Privilege and Sustainability

Below is an expanded excerpt from our latest advocacy eBook on ecofeminism, by Ishara Sahama.

For a long time, I’ve had some internal conflicts over the environmentalism movement, the socio-political agenda of living sustainably and how we must completely change our lives for the sake of saving our world from the climate crisis. That’s a lot to accept, comprehend and enact on as a 21 year old. So I can, at the very least, empathise with those who feel overwhelmed or lost when our political representatives (the few good ones), teachers, youth leaders, social enterprise networks and the media inform us on what we must do to curb our impact on nature and vulnerable communities. We’re constantly bombarded with online materials, public forums, media coverage and social movements revolving around topics of sustainable living, sustainable development and/or sustainability.

But what is it exactly? How, in this day and age of a climate crisis, do we ‘live’ sustainability and empower others to follow value-led, holistic principles of living to meet your needs rather than your wants? More importantly, are we missing crucial information and understandings on sustainable living and development? Are we just operating in a limited pool of knowledge based on our unique identities or on something as simple as where we live?

So many questions! Maybe you have the same questions too. So let’s break it down.

Sustainability is a trigger word on social media, mainstream media and in the corporate world nowadays and because of that, its actual meaning is often lost and misconstrued.

Sustainability, at its core, is the ability to continue a defined behaviour or action indefinitely, or at least at a rate at which all concerned parties are able to live/function harmoniously. This doesn’t really mean anything until you bring in its three pillars: environmental, economic and social, and tie it to one of the most famous and well-recognized scholastic definitions of sustainability or sustainable development: “development which meets the needs of the present without compromising the ability of future generations to meet their own needs” (UN Documents, n.d.). When considering sustainability in this context, it means that: 

  • Environmental sustainability is about maintaining Earth’s environmental systems and biota; that they are balanced and any natural resources that must be consumed are able to replenish themselves naturally 

  • Economic sustainability is about how economic systems are available and equitable to everyone in order to secure financial needs and ability to pay for a range of services and goods 

  • Social sustainability is about ensuring people are kind and just to one another and within communities and that are people are protected from injustices, discrimination and exclusion. It also means acknowledgement and incorporation of universal human rights in all aspects of people-to-people interaction where everyone has equal and equitable access to enough resources to live healthily and securely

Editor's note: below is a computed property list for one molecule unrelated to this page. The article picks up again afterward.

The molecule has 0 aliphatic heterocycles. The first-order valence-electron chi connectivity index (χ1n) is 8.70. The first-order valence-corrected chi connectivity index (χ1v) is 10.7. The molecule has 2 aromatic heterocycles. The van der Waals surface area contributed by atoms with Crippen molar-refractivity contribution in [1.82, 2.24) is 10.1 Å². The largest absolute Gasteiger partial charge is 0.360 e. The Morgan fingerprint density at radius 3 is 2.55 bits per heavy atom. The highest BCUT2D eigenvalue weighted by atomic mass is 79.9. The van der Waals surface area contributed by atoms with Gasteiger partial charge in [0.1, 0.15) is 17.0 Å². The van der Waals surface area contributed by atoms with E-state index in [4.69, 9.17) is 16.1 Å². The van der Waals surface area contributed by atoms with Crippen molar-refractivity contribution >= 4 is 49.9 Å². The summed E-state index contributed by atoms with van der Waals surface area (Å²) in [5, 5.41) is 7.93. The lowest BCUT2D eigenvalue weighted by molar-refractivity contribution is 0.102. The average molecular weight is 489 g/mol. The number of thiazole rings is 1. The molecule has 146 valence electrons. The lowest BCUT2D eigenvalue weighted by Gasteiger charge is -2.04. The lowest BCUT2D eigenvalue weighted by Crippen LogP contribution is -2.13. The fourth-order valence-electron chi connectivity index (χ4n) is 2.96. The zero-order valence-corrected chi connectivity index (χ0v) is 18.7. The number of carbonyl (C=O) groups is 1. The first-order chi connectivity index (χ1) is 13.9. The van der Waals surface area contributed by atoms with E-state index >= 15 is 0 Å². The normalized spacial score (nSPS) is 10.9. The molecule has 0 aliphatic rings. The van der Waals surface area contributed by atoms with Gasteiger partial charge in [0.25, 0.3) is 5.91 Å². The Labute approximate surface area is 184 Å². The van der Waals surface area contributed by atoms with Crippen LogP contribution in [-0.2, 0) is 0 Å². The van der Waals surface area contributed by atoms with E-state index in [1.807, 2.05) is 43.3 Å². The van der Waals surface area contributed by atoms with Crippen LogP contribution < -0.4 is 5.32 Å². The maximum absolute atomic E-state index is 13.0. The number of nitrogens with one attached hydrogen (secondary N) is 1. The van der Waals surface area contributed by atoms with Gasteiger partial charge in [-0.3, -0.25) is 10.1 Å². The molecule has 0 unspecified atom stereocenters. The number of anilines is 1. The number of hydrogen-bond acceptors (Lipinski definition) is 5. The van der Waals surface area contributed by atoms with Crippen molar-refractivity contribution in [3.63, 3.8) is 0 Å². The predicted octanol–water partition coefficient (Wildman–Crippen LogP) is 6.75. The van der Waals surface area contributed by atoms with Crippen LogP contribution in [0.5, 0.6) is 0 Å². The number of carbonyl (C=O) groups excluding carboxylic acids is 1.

As such, sustainability is a big concept and is most often seen as a value that can be embedded into systems or followed by individuals or groups. The motivations behind following sustainable practice is therefore different, personal and complex. But in order to be sustainable, i.e. environmentally conscious of their actions and purchases, that action in it of itself means that the individual is able to make a conscious decision, has the time and financial and/or social freedom to follow that pathway. This person may be someone who lives in a metropolitan area, studies at university or maybe even works in a government firm, and is living alone or with support from housemates or family. Whilst this is just an example, the individuals or communities who are able to make the effort to switch to sustainable lifestyles and consider where they get their food from, how they source energy to their household, where their clothes come from and who makes them, which Super investment fund they’ll choose and what mode of transport they’ll use, are those who are typically living in urbanized regions where they have both the social and political freedom as well as the financial freedom and support to make such decisions. These sub-populations are mainly those who hail from middle class incomes and higher and live in regions where political environments follow democratic principles. But not everyone has the privilege to make environmentally conscious decisions or be able to make the decision to switch from a Toyota Camry to a Tesla. 

Moreover, this is just an example of a Global North cosmopolitan perspective in urban environments where social movements of environmentalism and sustainability are often instigated by groups that don’t face discrimination and marginalisation.

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Living holistically, sustainably and with cultural competency has been followed for thousands of years by the Indigenous custodians of this land (Australia). Our modern-day proclamations of ‘harmoniously’ living with nature on the media, especially on social media and influencers of the like, is not new news. The Indigenous people, of all nations, are the only cultural groups who have preserved the natural state of the world for centuries. They are, as Garnett et al (2018) says, the people [who] hold the future of much of the world’s wilderness in their hands and are crucial for conservation. Their deep connection to the lands and, in the context of Indigenous Australians, the passing of stories and practices of conservation, natural resource/prey tracking and a deep understanding of appreciating the Earth, have resulted in pristine preservation of land and ecosystems. As such, sustainability, in all intents and purposes of acknowledging, including and practicing processes which preserve the natural conditions of things, is Indigenous. In that same note, sustainability is Brown. Sustainability is Black. Sustainability is Asian. Sustainability is diverse.